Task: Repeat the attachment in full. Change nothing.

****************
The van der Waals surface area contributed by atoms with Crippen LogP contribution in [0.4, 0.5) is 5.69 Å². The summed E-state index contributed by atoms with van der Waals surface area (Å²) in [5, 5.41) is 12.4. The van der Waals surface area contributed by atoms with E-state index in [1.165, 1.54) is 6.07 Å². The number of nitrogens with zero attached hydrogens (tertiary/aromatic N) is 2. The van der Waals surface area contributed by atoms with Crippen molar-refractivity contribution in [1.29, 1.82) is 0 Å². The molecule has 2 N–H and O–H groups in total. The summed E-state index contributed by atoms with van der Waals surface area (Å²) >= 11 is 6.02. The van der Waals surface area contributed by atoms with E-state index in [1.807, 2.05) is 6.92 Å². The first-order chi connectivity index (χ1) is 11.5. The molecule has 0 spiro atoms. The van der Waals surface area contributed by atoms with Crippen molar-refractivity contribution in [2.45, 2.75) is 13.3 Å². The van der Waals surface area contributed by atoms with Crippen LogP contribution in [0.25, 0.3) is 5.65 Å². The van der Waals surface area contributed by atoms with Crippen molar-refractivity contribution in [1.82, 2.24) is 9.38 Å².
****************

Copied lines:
The van der Waals surface area contributed by atoms with Crippen LogP contribution in [0.4, 0.5) is 5.69 Å². The summed E-state index contributed by atoms with van der Waals surface area (Å²) in [5, 5.41) is 12.4. The van der Waals surface area contributed by atoms with E-state index in [1.165, 1.54) is 6.07 Å². The number of nitrogens with zero attached hydrogens (tertiary/aromatic N) is 2. The van der Waals surface area contributed by atoms with Crippen molar-refractivity contribution in [1.29, 1.82) is 0 Å². The molecule has 2 N–H and O–H groups in total. The summed E-state index contributed by atoms with van der Waals surface area (Å²) >= 11 is 6.02. The van der Waals surface area contributed by atoms with E-state index in [1.807, 2.05) is 6.92 Å². The first-order chi connectivity index (χ1) is 11.5. The molecule has 0 spiro atoms. The van der Waals surface area contributed by atoms with Crippen molar-refractivity contribution in [2.45, 2.75) is 13.3 Å². The van der Waals surface area contributed by atoms with Crippen LogP contribution in [0.25, 0.3) is 5.65 Å². The van der Waals surface area contributed by atoms with Crippen molar-refractivity contribution in [1.82, 2.24) is 9.38 Å².